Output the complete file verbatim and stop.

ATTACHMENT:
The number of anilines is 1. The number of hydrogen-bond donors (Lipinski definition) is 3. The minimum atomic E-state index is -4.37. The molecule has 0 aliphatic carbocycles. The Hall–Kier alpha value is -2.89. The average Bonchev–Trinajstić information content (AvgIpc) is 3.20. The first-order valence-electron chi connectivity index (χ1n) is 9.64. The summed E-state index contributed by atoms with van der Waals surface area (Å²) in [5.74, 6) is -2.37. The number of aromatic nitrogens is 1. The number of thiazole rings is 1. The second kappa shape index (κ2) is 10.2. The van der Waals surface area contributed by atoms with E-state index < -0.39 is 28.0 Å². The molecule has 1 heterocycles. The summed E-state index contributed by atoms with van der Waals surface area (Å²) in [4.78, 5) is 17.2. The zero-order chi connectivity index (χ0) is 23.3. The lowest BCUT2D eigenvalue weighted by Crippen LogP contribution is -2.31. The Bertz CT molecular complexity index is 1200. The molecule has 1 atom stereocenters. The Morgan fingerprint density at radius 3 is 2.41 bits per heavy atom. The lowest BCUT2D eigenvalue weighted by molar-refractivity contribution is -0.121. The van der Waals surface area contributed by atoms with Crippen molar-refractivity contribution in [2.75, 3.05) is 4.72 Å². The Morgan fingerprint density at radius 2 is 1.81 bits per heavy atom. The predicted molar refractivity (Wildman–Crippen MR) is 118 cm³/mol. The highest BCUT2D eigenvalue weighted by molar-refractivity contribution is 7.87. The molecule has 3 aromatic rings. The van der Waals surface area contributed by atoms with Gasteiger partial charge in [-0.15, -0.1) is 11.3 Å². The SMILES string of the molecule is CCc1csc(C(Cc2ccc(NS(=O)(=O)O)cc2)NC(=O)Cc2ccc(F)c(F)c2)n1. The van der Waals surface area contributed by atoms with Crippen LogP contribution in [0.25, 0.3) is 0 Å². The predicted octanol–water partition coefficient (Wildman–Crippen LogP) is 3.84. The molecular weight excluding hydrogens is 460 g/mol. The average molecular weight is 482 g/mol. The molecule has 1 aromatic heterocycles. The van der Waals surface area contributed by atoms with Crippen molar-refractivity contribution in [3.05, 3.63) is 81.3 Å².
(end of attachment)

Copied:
The number of anilines is 1. The number of hydrogen-bond donors (Lipinski definition) is 3. The minimum atomic E-state index is -4.37. The molecule has 0 aliphatic carbocycles. The Hall–Kier alpha value is -2.89. The average Bonchev–Trinajstić information content (AvgIpc) is 3.20. The first-order valence-electron chi connectivity index (χ1n) is 9.64. The summed E-state index contributed by atoms with van der Waals surface area (Å²) in [5.74, 6) is -2.37. The number of aromatic nitrogens is 1. The number of thiazole rings is 1. The second kappa shape index (κ2) is 10.2. The van der Waals surface area contributed by atoms with E-state index < -0.39 is 28.0 Å². The molecule has 1 heterocycles. The summed E-state index contributed by atoms with van der Waals surface area (Å²) in [4.78, 5) is 17.2. The zero-order chi connectivity index (χ0) is 23.3. The lowest BCUT2D eigenvalue weighted by Crippen LogP contribution is -2.31. The Bertz CT molecular complexity index is 1200. The molecule has 1 atom stereocenters. The Morgan fingerprint density at radius 3 is 2.41 bits per heavy atom. The lowest BCUT2D eigenvalue weighted by molar-refractivity contribution is -0.121. The van der Waals surface area contributed by atoms with Crippen molar-refractivity contribution in [2.75, 3.05) is 4.72 Å². The Morgan fingerprint density at radius 2 is 1.81 bits per heavy atom. The predicted molar refractivity (Wildman–Crippen MR) is 118 cm³/mol. The highest BCUT2D eigenvalue weighted by molar-refractivity contribution is 7.87. The molecule has 3 aromatic rings. The van der Waals surface area contributed by atoms with Gasteiger partial charge in [-0.15, -0.1) is 11.3 Å². The SMILES string of the molecule is CCc1csc(C(Cc2ccc(NS(=O)(=O)O)cc2)NC(=O)Cc2ccc(F)c(F)c2)n1. The van der Waals surface area contributed by atoms with Crippen LogP contribution in [0.25, 0.3) is 0 Å². The predicted octanol–water partition coefficient (Wildman–Crippen LogP) is 3.84. The molecular weight excluding hydrogens is 460 g/mol. The average molecular weight is 482 g/mol. The molecule has 1 aromatic heterocycles. The van der Waals surface area contributed by atoms with Crippen molar-refractivity contribution in [3.05, 3.63) is 81.3 Å².